Economics Award Acceptance Speech Example
Social Work Education Award Acceptance Speech Example
How to Make an Award Acceptance Speech
1. brainstorm ideas.
- Make a list of the reasons why you are thankful for receiving the award.
- Make a list of all the people you want to thank in your speech. Only name the most important ones, and thank the others in general.
- Read or watch other acceptance speeches in order to draw inspiration.
2. Write your speech
- Write a brief introduction that will set the tone of your entire speech. Make sure you try to express gratitude and connect with the audience right away. You can also start your speech with a funny quip, but try to avoid sarcasm or joking about the merits of the award itself. In addition, the length of your introduction will heavily depend on the time allotted to you to deliver the speech.
- Proceed to the body of your speech focusing on the people you want to express your gratitude to. This speech should be devoted to expressing your gratitude to the body who gave you the award, the people you enabled you to showcase your talents and all the people who have undoubtedly supported you. You can easily refer to the list of people you want to thank that you have made beforehand.
- Avoid thanking too many people. Although this is meant to express your gratitude, the audience will easily get bored if all you do is thank everyone one-by-one. It can also cause disappointments once you forget to mention someone.
- Take caution in making you speech a platform. Although this can be used to address certain controversies or social issues, be wary in doing so since saying the wrong things when you only mean well can still be interpreted badly.
- Conclude your speech on a positive note. Make sure you end your speech in a lighthearted and positive manner in order to maintain the atmosphere and also to make sure you have used up your opportunity in a good way.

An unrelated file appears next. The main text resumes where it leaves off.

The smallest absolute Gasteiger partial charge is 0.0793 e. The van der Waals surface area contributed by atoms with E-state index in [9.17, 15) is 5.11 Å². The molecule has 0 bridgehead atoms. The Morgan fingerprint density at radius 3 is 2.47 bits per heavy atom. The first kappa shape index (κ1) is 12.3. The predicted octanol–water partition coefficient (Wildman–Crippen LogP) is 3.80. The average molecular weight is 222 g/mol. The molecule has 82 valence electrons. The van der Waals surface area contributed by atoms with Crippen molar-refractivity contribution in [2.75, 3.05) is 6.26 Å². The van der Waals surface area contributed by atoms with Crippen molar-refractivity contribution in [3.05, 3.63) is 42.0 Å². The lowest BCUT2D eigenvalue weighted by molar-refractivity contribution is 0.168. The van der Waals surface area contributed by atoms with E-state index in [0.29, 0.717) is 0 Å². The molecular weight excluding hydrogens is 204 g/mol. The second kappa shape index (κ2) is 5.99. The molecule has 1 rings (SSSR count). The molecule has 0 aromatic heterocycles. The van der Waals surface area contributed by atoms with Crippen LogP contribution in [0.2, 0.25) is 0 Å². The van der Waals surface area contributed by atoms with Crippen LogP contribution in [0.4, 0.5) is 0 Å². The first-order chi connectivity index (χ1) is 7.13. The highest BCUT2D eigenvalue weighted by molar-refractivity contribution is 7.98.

Outstanding CEO Award Acceptance Speech Example
Distinguished Service Award Acceptance Speech Example
Alumnus of the Year Award Acceptance Speech Example
How to Deliver an Award Acceptance Speech
- Show your personality . The delivery of your speech should come from the heart. It is okay to sound a surprised and shocked for it is only human. With that, you should show your personality through the words you say and the actions or gestures you make.
- Be gracious . Being gracious means acknowledging the good work done by your competitors and thanking the organization that selected you for the award. You show how good-natured you are by avoiding the tendency of becoming narcissistic; talk about others more thank yourself.
- Show excitement . Showing your excitement does not mean you have to do cartwheels towards the stage, but you have to make sure that the audience can recognize that you are really happy to have won the award. You can show this through words or through gestures. Some are show visible signs of excitement like getting jitters, heavy breathing, getting teary-eyed, and so on.
- Be modest . It should not be self-congratulatory however heartfelt it may be. Show modesty through avoiding talking more about you than other relevant and important people in your life.
- Practice, practice, practice . Your should prepare, rehearse with a timer, memorize key people to thank and allow time for the unexpected.
A. A. Michelson Award Acceptance Speech Example
Children’s Peace Literature Award Acceptance Speech Example
Tips in Writing and Delivering Award Acceptance Speech
- It is best to ask how much time you are allotted for the speech.
- Allot time to brainstorm what you want to include in your speech and which to talk about first.